AIDS, acquired immunodeficiency syndrome, is a chronic, life-threatening condition caused by the human immunodeficiency virus, known as HIV. By damaging or destroying the cells of your immune system, HIV interferes with your body's ability to effectively fight off viruses, bacteria and fungi that cause disease. This makes you more susceptible to opportunistic infections your body would normally resist and to certain types of cancers, such as Kaposi's sarcoma and AIDS-related lymphoma.
AIDS-related lymphoma is a disease in which cancer or malignant cells are found in the lymph systems of patients who have AIDS.
The lymph system is made up of thin tubes that branch, like blood vessels, into all parts of the body. Lymph vessels carry lymph, a colorless, watery fluid that contains white blood cells called lymphocytes. Along the network of vessels are groups of small, bean-shaped organs called lymph nodes. Clusters of lymph nodes make and store infection-fighting cells. The spleen, an organ in the upper abdomen that makes lymphocytes and filters old blood cells from the blood; the thymus, a small organ beneath the breastbone; and the tonsils, an organ in the throat, are part of the lymph system.
Because there is lymph tissue in many parts of the body, the cancer can spread to almost any of the body's organs or tissues including the liver, bone marrow (spongy tissue inside the large bones of the body that makes blood cells), spleen or brain.
Lymphomas are divided into two general types, Hodgkin's disease and non-Hodgkin's lymphomas, which are classified by the way their cells look under a microscope. This determination is called the histology. Histology also is used to determine the subtype of non-Hodgkin's lymphoma. The types of non-Hodgkin's lymphomas are classified by how quickly they spread: low-grade, intermediate-grade, or high-grade. The intermediate or high-grade lymphomas grow and spread faster than the low-grade lymphomas.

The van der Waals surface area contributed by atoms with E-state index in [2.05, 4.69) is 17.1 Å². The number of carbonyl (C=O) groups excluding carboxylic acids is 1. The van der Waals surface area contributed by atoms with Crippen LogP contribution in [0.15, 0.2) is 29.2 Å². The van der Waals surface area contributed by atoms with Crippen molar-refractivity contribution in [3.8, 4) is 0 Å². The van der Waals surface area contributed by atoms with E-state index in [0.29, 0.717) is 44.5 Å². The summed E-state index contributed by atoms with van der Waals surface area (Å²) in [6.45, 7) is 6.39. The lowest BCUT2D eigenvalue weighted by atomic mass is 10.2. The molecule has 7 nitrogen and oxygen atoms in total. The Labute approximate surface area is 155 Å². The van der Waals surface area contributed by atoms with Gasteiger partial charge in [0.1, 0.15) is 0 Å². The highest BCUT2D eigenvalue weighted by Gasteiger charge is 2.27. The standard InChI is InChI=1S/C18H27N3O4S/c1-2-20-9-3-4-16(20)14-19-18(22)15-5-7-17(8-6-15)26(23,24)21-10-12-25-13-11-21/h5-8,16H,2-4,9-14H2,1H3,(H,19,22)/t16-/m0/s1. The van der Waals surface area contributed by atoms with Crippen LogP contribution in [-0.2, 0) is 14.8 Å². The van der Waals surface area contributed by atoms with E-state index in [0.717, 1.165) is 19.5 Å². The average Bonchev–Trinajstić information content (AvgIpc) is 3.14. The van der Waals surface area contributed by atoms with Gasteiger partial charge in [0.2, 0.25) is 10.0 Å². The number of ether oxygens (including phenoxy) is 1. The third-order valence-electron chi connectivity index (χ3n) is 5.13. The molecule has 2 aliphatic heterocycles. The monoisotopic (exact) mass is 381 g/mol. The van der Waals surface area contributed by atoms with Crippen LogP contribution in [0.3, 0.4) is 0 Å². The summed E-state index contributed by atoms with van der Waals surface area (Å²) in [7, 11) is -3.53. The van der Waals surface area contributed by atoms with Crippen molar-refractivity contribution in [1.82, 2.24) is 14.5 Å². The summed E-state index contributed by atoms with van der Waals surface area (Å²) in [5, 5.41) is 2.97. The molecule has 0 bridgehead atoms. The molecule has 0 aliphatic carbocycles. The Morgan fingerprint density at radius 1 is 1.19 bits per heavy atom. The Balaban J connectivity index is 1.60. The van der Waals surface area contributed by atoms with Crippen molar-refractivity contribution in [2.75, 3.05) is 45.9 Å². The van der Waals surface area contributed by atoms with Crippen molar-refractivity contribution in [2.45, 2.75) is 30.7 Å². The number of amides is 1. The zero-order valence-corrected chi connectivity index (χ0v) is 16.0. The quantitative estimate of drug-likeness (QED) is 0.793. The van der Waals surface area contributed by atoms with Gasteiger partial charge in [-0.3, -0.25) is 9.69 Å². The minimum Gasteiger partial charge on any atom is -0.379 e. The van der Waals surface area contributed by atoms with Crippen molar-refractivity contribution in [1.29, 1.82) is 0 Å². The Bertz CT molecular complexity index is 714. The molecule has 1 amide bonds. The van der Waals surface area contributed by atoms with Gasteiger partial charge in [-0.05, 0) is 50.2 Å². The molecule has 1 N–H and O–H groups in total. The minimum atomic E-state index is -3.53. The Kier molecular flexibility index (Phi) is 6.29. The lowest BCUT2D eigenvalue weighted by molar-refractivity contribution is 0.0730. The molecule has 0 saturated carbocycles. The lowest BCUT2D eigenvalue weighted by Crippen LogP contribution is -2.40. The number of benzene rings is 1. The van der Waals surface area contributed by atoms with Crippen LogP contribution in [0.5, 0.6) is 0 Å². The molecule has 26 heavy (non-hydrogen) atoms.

Both major types of lymphoma -- Hodgkin's disease and non-Hodgkin's lymphoma, especially the more aggressive, intermediate, and high grade lymphomas -- may occur in adult and pediatric AIDS patients.
A separate type of lymphoma, called primary central nervous system lymphoma -- starts in the brain or spinal cord, rather than starting somewhere else in the body and spreading to the central nervous system. The immune deficiency usually is quite advanced before this develops.
A doctor should be seen if any of the following symptoms persist for longer than two weeks:
The prognosis and treatment options depend on the following:
Some treatment options include:
Kaposi's sarcoma (KS) is a disease in which cancer or malignant cells are found in the tissues under the skin or mucous membranes that line the mouth, nose and anus. If there are signs of KS, a doctor will examine the skin and lymph nodes carefully.
The chance of recovery depends on what type of Kaposi's sarcoma you have, your age and general health, and whether or not you have AIDS. Although KS often responds well to treatment, recurrent disease is common. This means that KS will likely recur after it has been treated. It may come back in the area where it first started or in another part of the body.
KS causes red or purple patches, called lesions, on the skin as well as on mucous membranes. It may spread to other organs in the body, such as the lungs, liver or intestinal tract.
Treatment options include: